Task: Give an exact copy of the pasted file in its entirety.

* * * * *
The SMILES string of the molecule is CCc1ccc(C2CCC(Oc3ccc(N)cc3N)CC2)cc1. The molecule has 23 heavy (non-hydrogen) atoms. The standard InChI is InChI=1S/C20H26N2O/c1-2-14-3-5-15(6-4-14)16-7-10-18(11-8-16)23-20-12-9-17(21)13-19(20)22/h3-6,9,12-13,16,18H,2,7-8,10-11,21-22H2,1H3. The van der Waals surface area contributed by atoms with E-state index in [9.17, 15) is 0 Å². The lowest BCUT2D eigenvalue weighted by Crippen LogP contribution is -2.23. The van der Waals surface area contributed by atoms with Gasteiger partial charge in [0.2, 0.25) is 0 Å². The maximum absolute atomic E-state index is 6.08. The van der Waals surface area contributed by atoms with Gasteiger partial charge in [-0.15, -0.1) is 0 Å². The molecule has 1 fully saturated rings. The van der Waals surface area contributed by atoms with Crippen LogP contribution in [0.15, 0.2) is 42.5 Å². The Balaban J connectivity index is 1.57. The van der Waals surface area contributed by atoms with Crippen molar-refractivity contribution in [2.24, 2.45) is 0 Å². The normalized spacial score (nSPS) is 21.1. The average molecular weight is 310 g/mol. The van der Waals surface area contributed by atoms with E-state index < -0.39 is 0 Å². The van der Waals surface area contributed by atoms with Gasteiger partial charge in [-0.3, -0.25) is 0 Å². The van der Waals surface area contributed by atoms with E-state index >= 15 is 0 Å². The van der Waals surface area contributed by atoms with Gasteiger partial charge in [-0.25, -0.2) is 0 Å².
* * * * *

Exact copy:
The SMILES string of the molecule is CCc1ccc(C2CCC(Oc3ccc(N)cc3N)CC2)cc1. The molecule has 23 heavy (non-hydrogen) atoms. The standard InChI is InChI=1S/C20H26N2O/c1-2-14-3-5-15(6-4-14)16-7-10-18(11-8-16)23-20-12-9-17(21)13-19(20)22/h3-6,9,12-13,16,18H,2,7-8,10-11,21-22H2,1H3. The van der Waals surface area contributed by atoms with E-state index in [9.17, 15) is 0 Å². The lowest BCUT2D eigenvalue weighted by Crippen LogP contribution is -2.23. The van der Waals surface area contributed by atoms with Gasteiger partial charge in [0.2, 0.25) is 0 Å². The maximum absolute atomic E-state index is 6.08. The van der Waals surface area contributed by atoms with Gasteiger partial charge in [-0.15, -0.1) is 0 Å². The molecule has 1 fully saturated rings. The van der Waals surface area contributed by atoms with Crippen LogP contribution in [0.15, 0.2) is 42.5 Å². The Balaban J connectivity index is 1.57. The van der Waals surface area contributed by atoms with Crippen molar-refractivity contribution in [2.24, 2.45) is 0 Å². The normalized spacial score (nSPS) is 21.1. The average molecular weight is 310 g/mol. The van der Waals surface area contributed by atoms with E-state index < -0.39 is 0 Å². The van der Waals surface area contributed by atoms with Gasteiger partial charge in [-0.3, -0.25) is 0 Å². The van der Waals surface area contributed by atoms with E-state index >= 15 is 0 Å². The van der Waals surface area contributed by atoms with Gasteiger partial charge in [-0.25, -0.2) is 0 Å².